The Carlisle Mosquito Online

Friday, August 1, 2003


Neighborhood progressive dinner staves off "Lonelyville"

Ever since a young mother in town dubbed Carlisle "Lonelyville" in a town survey because of the lack of gathering places and isolation from neighbors, Carlisleans have been conducting unofficial debates on the positives and negatives of rural life. The (unofficial) consensus seems to be: we can have it all in Carlisle. We can have the joys of rural living while still enjoying frequent contact with our neighbors, even if it does require some extra effort and initiative on our parts.

As one who has been publicly making this claim for months, I concluded recently that it was time for me to put these assertions to the test. I decided to plan a gathering to bring together the people living along the stretch of North Road that I have identified as my "neighborhood". Admittedly, I felt a bit nervous about the prospect. My family and I have lived in Carlisle less than three years and had met (in most cases, only briefly) perhaps a fourth of the people I hoped to invite. Sadly, I didn't even know many of their names. This became my first task. After the phone book left some gaps in my research, I discovered the existence of a book in the town clerk's office that lists the names of Carlisle residents by street. (Locals in the know call this the "Nosy Book".)

Armed with this vital information, I chose a Saturday in June and decided to plan a neighborhood progressive dinner. In short, a progressive dinner involves several homes, with participants switching houses for different courses. Although conceivably, one could feature any number of courses, I decided to keep it simple: we'd gather everyone at our house for the appetizer course, break into smaller groups for the entrée at houses throughout the neighborhood, then all reconvene at one house for dessert.

Who coined "Lonelyville"?

We would like to hear from the Carlisle resident who first made this reference at planning day in March. We'd like to know if she is surprised at the community response to her comment. Has she experienced any improvement in her situation? Have suggestions made by residents helped at all? If you are the person who bemoaned the existence of "Lonelyville", please contact Carolyn Armistead, c/o the Carlisle Mosquito ( If you prefer to remain anonymous, we will respect your privacy. We'd just love to hear how you're doing.
I composed an invitation letter, explaining the progressive dinner concept, and requesting that everyone contribute, either by hosting a group of people in their home or preparing food, to be delivered to a host house the day of the dinner. Then, feeling excited and hopeful and apprehensive, I sent out the invitations. There was, of course, a gamble involved. Would the numbers work out appropriately so I would have enough hosts and enough food-preparers? Would the datein the middle of graduation and vacation seasonwork out for people? Or even more unsettling: would these mysterious, unknown neighbors of mine rebuff my attempt at neighborliness? Even though I'm a native New Englander myself, I know New England reserve can be a tricky thing, especially in a town where people value their privacy so highly. Would anybody come?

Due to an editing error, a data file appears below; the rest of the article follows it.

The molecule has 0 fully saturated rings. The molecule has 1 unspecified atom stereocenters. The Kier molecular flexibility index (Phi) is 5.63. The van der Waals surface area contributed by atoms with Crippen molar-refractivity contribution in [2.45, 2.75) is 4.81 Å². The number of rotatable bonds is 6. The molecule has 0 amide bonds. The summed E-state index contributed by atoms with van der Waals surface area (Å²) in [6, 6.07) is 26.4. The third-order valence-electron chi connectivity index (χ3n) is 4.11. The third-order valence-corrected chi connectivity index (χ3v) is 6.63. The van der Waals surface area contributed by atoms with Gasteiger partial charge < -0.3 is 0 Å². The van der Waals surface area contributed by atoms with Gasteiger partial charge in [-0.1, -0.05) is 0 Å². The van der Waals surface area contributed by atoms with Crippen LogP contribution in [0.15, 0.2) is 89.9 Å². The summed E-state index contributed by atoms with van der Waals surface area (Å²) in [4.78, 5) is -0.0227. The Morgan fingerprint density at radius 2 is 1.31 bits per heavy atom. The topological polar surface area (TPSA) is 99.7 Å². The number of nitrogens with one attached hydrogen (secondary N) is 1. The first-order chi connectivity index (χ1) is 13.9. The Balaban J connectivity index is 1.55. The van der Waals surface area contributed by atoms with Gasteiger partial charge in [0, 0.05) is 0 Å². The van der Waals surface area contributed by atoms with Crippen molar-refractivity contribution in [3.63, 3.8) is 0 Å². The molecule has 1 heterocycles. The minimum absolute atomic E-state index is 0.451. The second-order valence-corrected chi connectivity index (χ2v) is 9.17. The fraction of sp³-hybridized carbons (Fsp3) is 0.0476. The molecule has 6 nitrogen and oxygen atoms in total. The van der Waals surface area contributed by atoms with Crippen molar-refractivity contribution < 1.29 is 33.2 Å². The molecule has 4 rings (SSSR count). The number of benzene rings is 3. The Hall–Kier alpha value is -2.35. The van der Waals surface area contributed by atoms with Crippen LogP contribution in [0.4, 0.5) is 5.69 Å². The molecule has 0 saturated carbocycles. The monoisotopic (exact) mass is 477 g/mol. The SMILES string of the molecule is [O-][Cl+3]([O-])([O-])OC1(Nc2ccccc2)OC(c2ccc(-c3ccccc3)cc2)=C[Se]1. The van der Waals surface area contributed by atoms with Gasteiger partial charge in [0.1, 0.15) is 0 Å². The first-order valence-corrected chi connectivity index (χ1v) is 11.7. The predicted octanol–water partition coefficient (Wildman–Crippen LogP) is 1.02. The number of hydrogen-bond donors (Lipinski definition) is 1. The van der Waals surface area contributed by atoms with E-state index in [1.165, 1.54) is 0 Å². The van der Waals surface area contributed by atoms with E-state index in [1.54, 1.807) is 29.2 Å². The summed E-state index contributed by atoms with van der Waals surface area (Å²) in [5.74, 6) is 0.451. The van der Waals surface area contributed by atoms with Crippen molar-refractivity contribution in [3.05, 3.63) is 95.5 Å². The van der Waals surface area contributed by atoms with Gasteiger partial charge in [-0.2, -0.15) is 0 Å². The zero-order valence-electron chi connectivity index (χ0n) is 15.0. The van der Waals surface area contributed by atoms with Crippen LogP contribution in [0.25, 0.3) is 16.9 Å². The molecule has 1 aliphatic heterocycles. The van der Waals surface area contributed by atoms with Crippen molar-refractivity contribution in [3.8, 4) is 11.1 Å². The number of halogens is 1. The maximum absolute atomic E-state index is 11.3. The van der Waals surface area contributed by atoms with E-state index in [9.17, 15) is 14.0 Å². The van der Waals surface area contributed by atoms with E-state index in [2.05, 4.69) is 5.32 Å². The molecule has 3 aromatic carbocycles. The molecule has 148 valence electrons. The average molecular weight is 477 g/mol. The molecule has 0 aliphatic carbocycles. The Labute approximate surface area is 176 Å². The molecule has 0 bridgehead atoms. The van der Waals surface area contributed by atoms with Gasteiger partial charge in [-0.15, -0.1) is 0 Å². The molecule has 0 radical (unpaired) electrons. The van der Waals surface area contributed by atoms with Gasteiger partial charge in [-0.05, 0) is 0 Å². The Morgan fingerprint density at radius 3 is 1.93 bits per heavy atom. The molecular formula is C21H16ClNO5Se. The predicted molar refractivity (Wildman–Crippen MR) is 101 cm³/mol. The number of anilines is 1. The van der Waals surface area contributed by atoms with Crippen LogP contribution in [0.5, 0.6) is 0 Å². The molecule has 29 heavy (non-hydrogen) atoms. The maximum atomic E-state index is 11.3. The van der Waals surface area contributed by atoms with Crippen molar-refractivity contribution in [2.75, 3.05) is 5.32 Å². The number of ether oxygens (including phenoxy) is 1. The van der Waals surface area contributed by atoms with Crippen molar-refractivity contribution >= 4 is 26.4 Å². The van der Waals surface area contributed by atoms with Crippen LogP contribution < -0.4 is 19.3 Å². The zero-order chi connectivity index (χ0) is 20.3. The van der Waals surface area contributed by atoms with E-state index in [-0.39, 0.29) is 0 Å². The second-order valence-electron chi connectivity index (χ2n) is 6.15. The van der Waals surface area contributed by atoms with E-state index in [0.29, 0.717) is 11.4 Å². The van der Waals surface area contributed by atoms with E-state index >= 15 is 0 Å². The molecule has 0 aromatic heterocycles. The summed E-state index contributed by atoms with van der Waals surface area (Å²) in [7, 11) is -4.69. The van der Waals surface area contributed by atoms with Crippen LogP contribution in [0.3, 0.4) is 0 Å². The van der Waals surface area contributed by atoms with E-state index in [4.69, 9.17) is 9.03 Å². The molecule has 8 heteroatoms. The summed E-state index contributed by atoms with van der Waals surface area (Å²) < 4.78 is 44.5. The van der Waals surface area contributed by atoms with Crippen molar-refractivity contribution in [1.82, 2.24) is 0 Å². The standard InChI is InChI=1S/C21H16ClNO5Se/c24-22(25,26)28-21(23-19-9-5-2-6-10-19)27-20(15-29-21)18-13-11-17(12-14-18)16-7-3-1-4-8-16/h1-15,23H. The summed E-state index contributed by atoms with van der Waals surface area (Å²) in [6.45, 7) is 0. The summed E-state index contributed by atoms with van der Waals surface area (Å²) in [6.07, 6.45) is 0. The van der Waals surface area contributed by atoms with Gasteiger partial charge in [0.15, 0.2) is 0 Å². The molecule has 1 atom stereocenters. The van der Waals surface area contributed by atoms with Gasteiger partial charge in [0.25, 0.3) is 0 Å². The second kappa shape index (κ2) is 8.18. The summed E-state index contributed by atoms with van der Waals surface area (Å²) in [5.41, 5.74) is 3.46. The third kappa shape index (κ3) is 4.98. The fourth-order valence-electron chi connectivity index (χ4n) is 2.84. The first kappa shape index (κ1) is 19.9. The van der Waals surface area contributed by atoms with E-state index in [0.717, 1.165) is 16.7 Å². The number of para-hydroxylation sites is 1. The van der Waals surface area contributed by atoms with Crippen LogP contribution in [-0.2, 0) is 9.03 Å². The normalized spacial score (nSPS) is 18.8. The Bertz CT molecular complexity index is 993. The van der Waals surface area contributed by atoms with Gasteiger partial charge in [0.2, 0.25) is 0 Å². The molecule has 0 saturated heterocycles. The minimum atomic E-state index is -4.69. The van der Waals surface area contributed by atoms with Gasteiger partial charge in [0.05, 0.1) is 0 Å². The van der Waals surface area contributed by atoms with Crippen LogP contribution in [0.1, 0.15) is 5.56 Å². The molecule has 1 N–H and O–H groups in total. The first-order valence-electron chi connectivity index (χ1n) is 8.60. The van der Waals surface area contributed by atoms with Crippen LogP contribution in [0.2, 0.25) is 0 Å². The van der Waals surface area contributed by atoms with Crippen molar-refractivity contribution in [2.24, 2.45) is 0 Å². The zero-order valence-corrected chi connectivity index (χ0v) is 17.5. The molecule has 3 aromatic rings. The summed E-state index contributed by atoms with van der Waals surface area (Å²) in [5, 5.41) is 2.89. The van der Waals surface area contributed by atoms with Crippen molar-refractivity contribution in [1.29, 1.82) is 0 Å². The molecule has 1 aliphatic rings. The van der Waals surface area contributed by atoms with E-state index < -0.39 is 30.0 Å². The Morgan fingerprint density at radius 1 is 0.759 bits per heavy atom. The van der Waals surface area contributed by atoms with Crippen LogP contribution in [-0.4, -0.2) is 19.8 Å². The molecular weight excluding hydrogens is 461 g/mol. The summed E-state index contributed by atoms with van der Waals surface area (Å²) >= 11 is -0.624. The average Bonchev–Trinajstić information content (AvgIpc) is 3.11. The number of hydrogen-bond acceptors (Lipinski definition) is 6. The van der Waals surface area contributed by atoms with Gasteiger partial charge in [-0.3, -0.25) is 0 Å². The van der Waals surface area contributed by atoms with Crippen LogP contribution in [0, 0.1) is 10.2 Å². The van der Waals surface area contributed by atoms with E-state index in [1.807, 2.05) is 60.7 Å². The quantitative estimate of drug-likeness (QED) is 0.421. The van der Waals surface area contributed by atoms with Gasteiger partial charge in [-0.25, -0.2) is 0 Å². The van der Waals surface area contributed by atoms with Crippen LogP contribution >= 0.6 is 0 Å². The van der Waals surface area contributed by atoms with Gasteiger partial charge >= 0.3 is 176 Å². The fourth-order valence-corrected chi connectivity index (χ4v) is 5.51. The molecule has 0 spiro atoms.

I soon had my answer. Responses flooded innot only from neighbors who were enthusiastic about attending, but from those who couldn't come yet loved the idea. One neighbor offered to make a dessert even though she couldn't attend. Another stopped by with regrets, while still generously providing several bottles of wine for the occasion. Twenty neighbors responded in the affirmative and offered to help in any way they could. Apprehension was quickly replaced by anticipation.

Although I'd imagined a balmy June evening in which we strolled leisurely from house to house, the Saturday of the progressive dinner featured (no big surprise) a steady rain all day. Even so, spirits were not dampened by the weather. From the moment the first neighbors arrived at our door, there was a light atmosphere of fun, camaraderie and celebration. With all the lively conversation, it was hard to believe that some of the people present had never met. After mingling as a group over appetizers, each couple drew at random the name of a host house and we split up into groups of six or eight for the entrée course. In smaller groups, we had the opportunity to get better acquainted, as well as enjoying a chance to see another beautiful home in our neighborhood. Later, we moved cheerfully on to a third house to gather again as a group for dessert and coffee.

My verdict on my first attempt at a neighborhood gathering: It was an unmitigated success. In addition to the fact that I have happily discovered my neighbors to be friendly and interesting folks, I think the progressive dinner concept itself provides a unique vehicle for getting people together. Everyone contributed to the evening, so everyone had a sense of ownership, and progressing from house to house added a fun element of adventure and change-of-scenery. In short, a good time was had by all, and it was gratifying to hear all the positive feedback from those who attended. I look forward to making the North Road neighborhood progressive dinner an annual (or even bi-annual) event.

Carlisle as "Lonelyville"? I can now say · from experience · that this does not have to be the case. In Carlisle, we can indeed have it all.

2003 The Carlisle Mosquito